From Hangzhou North Bus Station
杭州长途汽车北站

(766 Moganshan Road 莫干山路766号)

5:15am, 6am, 6:45am, 7:40am, 8:10am, 8:40am, 9:20am, 10am, 10:40am, 11:30am, 12:10pm, 12:40pm, 1:20pm, 1:45pm, 2:30pm, 3:10pm, 3:50pm, 4:20pm, 5pm, 5:40pm, 6:20pm, 7pm, 7:40pm, 8:20pm, 9pm, 9:40pm, 10:10pm

From Hangzhou South Bus Station
杭州长途汽车南站

(407 Qiutao Road 秋涛路407号)

6:20am, 7:20am, 8:20am, 9:20am, 10:30am, 11:30am, 12:30pm, 1:30pm, 2:20pm, 3:30pm, 4:30pm, 5:30pm, 6:30pm, 7:30pm, 8:30pm, 9:10pm

From Hangzhou West Bus Station
杭州长途汽车西站

(357 Tianmushan Road  天目山路357号)

6:20am, 7:20am, 8:20am, 9:20am, 10:30am, 11:30am, 12:30pm, 1:30pm, 2:20pm, 3:30pm, 4:30pm, 5:30pm, 6:30pm, 7:30pm, 8:30pm, 9:10pm

We recommend you this platform to book your bus ticket. Not only can you buy tickets for the airport shuttle bus, but also to other cities as well. You can use your passport to purchase tickets.

To Come Back from Xiaoshan Airport

The shuttle buses of Hangzhou Airport usually take an hour to the city center and around 50 minutes to Xiaoshan District. To buy tickets, go to Gate 14, Arrival Hall, on the first floor of the domestic terminal.

China is Getting Serious about Waste Classification

China has been making efforts on waste sorting or waste recycling for decades, but there are still many problems yet to be solved. Eight cities including Beijing, Shanghai, Nanjing and Hangzhou were considered national pilot cities for garbage sorting in 1998. Twenty years on, their efforts have not achieved the desired results. According to the People's Daily, the failure of garbage classification was due to three reasons: a lack of awareness from residents, misconduct from garbage workers and insufficient financial support.

According to a survey released by the Ministry of Ecology and Environment research center, 63.7 percent of people surveyed believe that the reason why they fail to sort the garbage is due to the lack of classified waste bins in their residential communities. 59.6 percent of people blame their behavior on the failure of city garbage disposal services, which mix all garbage together, leading people to think that there's no point in sorting.

Other reasons include that the residents don't know how to sort; they have no sense of accomplishment; they think sorting is complicated, exhausting and few people around them do it.

First Penalty in Hangzhou for Garbage Classification

On May 30th, 2019, Hangzhou Jianggan District officially imposed penalties for the classification of personal waste.

On the morning of May 30, Mr. Zhang, who lives in Caihe Street in Jianggan District, signed his name on the “Administrative Punishment Decision”. Jianggan District City Management Office fined Mr. Zhang for 50RMB because the garbage was misplaced.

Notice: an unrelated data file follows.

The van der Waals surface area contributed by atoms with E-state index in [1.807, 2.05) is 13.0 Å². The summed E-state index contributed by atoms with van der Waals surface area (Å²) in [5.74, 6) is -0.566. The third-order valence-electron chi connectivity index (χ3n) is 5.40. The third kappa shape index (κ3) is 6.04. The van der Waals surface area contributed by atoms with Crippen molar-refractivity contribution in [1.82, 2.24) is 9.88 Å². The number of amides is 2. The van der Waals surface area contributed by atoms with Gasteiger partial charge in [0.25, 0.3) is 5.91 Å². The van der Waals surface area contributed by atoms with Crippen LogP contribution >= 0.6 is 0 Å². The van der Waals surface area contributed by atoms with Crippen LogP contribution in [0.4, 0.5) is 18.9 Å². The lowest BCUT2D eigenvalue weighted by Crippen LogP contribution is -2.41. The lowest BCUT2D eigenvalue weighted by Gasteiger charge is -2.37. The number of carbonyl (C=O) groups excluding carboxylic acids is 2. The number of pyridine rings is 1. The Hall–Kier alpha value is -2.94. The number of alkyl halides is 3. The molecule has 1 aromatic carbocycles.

Mr. Zhang became the first person in Hangzhou who was not properly sorting garbage and was subject to administrative punishment.

Shanghai Will Be the First City to Enforce Garbage Classification

Yes, starting from July 1st, 2019, Garbage Classification will be officially implemented in Shanghai!

Shanghai is going to be the pioneer city for waste sorting and recycling, which makes it the first city in China to publish harsh regulations on garbage sorting and recycling. The government has put out a list of categories for sorting waste including recyclable, hazardous, wet and dry. It also specified the punishments for individuals and companies that break the rules.

Fines for individual mixed garbage will be up to 200RMB

Fines for companies, organizations, and complex mixing of garbage will be up to 50,000RMB

For individuals, authorities will fine a maximum of 200RMB (about 29 U.S. dollars) for mixing the garbage, while companies and organizations that are in charge of garbage sorting, transporting, processing and management will be fined a maximum 50,000RMB (about 72,357 U.S. dollars).

The regulation will come into effect on July 1 and was passed by the people's congress of Shanghai municipal city on January 31, 2018.

Garbage Classification

Basically divided into four categories: Hazardous Waste, Recyclable Waste, Household Food Waste, and Residual Waste. Check out the colours and Chinese below:

These four categories are the major ones. How do we distinguish them? We explain each category for you, let’s start with Recyclable Waste.

Recyclable Waste
可回收垃圾


Paper, plastic, scrap metal, glass bottles & containers, magazines, books & cardboard, clothes, fabric, toys, take-out or food delivery packaging

This is where your plastic bottles and containers go, unless they are dirty and can’t be cleaned, in which case, they go in the Residual Waste (干垃圾) bin. Pour out the liquid before you throw your drink bottles or food containers away. Rinse them with water and squash them. You’re doing the sanitation workers a huge favor by reducing the size and weight, and giving them a bit of dignity.